Here’s something you don’t hear about every day: Every year, police in the US kill 10,000 dogs. Yes, you did read that right. Ten thousand. You might think that this massive number is mainly comprised of strays, dogs gone wild – so to speak – and dogs attacking police officers or others. And you couldn’t be more wrong. Even law enforcement publications are questioning what they call an epidemic of police killing dogs, apparently with little or no repercussions – until now.

Recently, we wrote about the hand of justice coming down on trigger happy police officers, entering private property without warrant and shooting a highly trained dog, seemingly with no other motive than personal blood lust. Colorado is changing its laws to make dog encounter training mandatory for law enforcement, and while it’s still not clear how they plan on implementing the law, it is certainly a step in the right direction, both for humans and pets. On the one hand, police and law enforcement regularly celebrate their “K9” “officers”, all the while killing 25 dogs every single day – dogs that are, in many instances, at least as precious, well trained and as much of a companion to their owners as the “K9s” the officers work with and celebrate.

Police and law enforcement in the US is regularly under fire, and while their reckless killing of humans, both unarmed and armed, innocent or guilty, is certainly a huge issue, that doesn’t detract from the loss and pain inflicted by killing someone’s companion, whether they’re walking on two or four legs. So what can you do to prevent it?

Warning sign

Warn

A clear and present warning is an excellent first step to preventing undesirable interaction with your dog. Police have wide powers, but should generally not enter private property without a warrant, or a clear and present reason to think that immediate action is necessary to prevent a crime, halt one or apprehend a suspect. Warning police and others that there is a dog on the property will put a barrier between your dog and the would be intruder, and should a police officer take action against your dog, there will be no way to claim that the officer was surprised that there was a dog present.

It’s important to note that not all signs are equal. While you might be tempted to get a joke sign or two, and while that’s better than nothing, a sign that clearly depicts a dog, with legible and sober text is by far the most beneficial in the even something happens. Our suggestion is on the right – we’d recommend placing one at each entrance to your property, along with one by your door. Place the signs as close to eye level as possible, or where someone would naturally look, such as next to your door bell or knocker.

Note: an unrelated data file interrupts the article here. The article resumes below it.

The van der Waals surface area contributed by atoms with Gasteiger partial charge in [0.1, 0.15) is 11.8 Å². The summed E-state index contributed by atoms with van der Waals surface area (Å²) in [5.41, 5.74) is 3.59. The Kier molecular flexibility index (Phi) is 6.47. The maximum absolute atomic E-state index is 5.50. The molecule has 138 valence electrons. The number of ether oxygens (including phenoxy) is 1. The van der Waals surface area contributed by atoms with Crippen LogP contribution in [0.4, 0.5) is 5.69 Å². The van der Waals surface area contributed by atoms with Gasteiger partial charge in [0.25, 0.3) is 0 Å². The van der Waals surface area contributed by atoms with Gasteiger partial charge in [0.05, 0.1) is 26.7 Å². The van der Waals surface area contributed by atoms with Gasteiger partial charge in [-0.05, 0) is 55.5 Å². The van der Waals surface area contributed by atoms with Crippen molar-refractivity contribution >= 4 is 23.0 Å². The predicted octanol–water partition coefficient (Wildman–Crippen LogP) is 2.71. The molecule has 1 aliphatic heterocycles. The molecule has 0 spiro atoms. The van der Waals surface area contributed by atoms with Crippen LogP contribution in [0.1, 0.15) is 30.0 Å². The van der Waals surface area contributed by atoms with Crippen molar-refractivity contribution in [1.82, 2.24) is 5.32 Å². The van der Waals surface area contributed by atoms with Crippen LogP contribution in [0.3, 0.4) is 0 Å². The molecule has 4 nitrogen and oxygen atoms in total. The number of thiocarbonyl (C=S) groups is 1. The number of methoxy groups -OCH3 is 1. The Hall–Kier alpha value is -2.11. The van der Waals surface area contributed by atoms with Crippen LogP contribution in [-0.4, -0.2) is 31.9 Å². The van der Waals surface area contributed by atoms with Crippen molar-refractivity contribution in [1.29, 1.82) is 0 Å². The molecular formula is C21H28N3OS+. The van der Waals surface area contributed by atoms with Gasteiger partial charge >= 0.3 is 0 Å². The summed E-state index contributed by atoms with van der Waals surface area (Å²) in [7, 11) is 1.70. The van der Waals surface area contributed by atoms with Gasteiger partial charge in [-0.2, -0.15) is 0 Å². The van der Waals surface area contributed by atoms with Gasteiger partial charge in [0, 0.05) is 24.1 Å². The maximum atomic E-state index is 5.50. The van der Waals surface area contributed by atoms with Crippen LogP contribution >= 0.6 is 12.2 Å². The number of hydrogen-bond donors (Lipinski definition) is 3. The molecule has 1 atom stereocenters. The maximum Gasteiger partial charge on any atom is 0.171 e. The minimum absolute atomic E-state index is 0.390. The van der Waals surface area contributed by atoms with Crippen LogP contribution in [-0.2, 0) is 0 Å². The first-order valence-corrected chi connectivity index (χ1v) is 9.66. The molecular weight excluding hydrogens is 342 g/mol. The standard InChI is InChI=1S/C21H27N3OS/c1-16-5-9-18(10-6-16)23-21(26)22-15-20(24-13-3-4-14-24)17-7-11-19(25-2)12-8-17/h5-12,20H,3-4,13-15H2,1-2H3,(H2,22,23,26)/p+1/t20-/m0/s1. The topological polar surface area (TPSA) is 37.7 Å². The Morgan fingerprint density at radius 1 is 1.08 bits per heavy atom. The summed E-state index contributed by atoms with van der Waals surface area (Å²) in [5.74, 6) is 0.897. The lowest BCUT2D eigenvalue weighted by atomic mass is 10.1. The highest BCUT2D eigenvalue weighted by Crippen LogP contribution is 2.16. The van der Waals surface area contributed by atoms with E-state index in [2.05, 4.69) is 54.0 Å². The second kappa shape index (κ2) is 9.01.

Hinder

Setting up the right fences can be a line of defense between both you and the world, and your dog and the world. Most municipalities and some homeowner’s associations have rules regarding fences, and depending on where you are, the types of fences you’re allowed to set up, might be limited. But, even if you can’t (or won’t) fence in your whole property, a fence to keep your dog from running at or near your walkway or front door is a good idea. Even if the fence is discrete, it might discourage people (read: rogue cops) from interacting with the dog, and vice versa. Something like this would be a good idea for a smaller dog, while this would be good for something a little bigger, and also allows you to fit a gate.

Putting a sign up on the fence or gate would be a good idea as well.

Prosecute

Making empty threats is never a good idea, and if your sign says you’ll prosecute, you should. And also make it known that you will. If police where you live, have a habit of entering private property, you should both warn them that such entry won’t be tolerated, and that you have a dog, and also follow through with both complaints and legal action whenever your property is violated – by anyone you don’t want on your land. In most cases, such warnings won’t be heeded by police, and should something happen to your dog by police hands on your property, while the dog is fenced in and your signs are up, a history of complaints/warnings/suits will be a great help when you go to court. While it’s not a safe bet that you’ll see the kind of justice that the Maryland courts dished out recently, your chances are at least that much higher.

If you have other tips to safeguard your dog from trigger happy cops, please share them in the comments!

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